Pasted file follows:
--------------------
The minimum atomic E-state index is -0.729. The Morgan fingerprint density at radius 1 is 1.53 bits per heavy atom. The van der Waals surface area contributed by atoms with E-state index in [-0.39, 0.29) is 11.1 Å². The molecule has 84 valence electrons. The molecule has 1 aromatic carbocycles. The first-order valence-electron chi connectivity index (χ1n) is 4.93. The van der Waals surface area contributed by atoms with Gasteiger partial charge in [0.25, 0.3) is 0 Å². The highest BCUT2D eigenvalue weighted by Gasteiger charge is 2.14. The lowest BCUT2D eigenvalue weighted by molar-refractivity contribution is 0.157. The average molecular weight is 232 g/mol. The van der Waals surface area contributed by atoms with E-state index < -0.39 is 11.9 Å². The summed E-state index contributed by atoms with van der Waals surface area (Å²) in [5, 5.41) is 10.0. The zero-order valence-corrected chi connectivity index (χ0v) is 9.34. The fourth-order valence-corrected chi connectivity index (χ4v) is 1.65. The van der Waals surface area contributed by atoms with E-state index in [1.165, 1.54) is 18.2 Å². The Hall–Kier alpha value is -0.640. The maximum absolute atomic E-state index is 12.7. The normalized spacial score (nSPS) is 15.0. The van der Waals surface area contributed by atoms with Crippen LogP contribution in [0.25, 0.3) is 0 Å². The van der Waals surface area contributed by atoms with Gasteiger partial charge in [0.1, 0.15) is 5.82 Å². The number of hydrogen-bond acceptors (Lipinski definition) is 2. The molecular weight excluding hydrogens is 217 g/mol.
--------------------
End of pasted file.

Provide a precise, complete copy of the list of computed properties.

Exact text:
The minimum atomic E-state index is -0.729. The Morgan fingerprint density at radius 1 is 1.53 bits per heavy atom. The van der Waals surface area contributed by atoms with E-state index in [-0.39, 0.29) is 11.1 Å². The molecule has 84 valence electrons. The molecule has 1 aromatic carbocycles. The first-order valence-electron chi connectivity index (χ1n) is 4.93. The van der Waals surface area contributed by atoms with Gasteiger partial charge in [0.25, 0.3) is 0 Å². The highest BCUT2D eigenvalue weighted by Gasteiger charge is 2.14. The lowest BCUT2D eigenvalue weighted by molar-refractivity contribution is 0.157. The average molecular weight is 232 g/mol. The van der Waals surface area contributed by atoms with E-state index < -0.39 is 11.9 Å². The summed E-state index contributed by atoms with van der Waals surface area (Å²) in [5, 5.41) is 10.0. The zero-order valence-corrected chi connectivity index (χ0v) is 9.34. The fourth-order valence-corrected chi connectivity index (χ4v) is 1.65. The van der Waals surface area contributed by atoms with E-state index in [1.165, 1.54) is 18.2 Å². The Hall–Kier alpha value is -0.640. The maximum absolute atomic E-state index is 12.7. The normalized spacial score (nSPS) is 15.0. The van der Waals surface area contributed by atoms with Crippen LogP contribution in [0.25, 0.3) is 0 Å². The van der Waals surface area contributed by atoms with Gasteiger partial charge in [0.1, 0.15) is 5.82 Å². The number of hydrogen-bond acceptors (Lipinski definition) is 2. The molecular weight excluding hydrogens is 217 g/mol.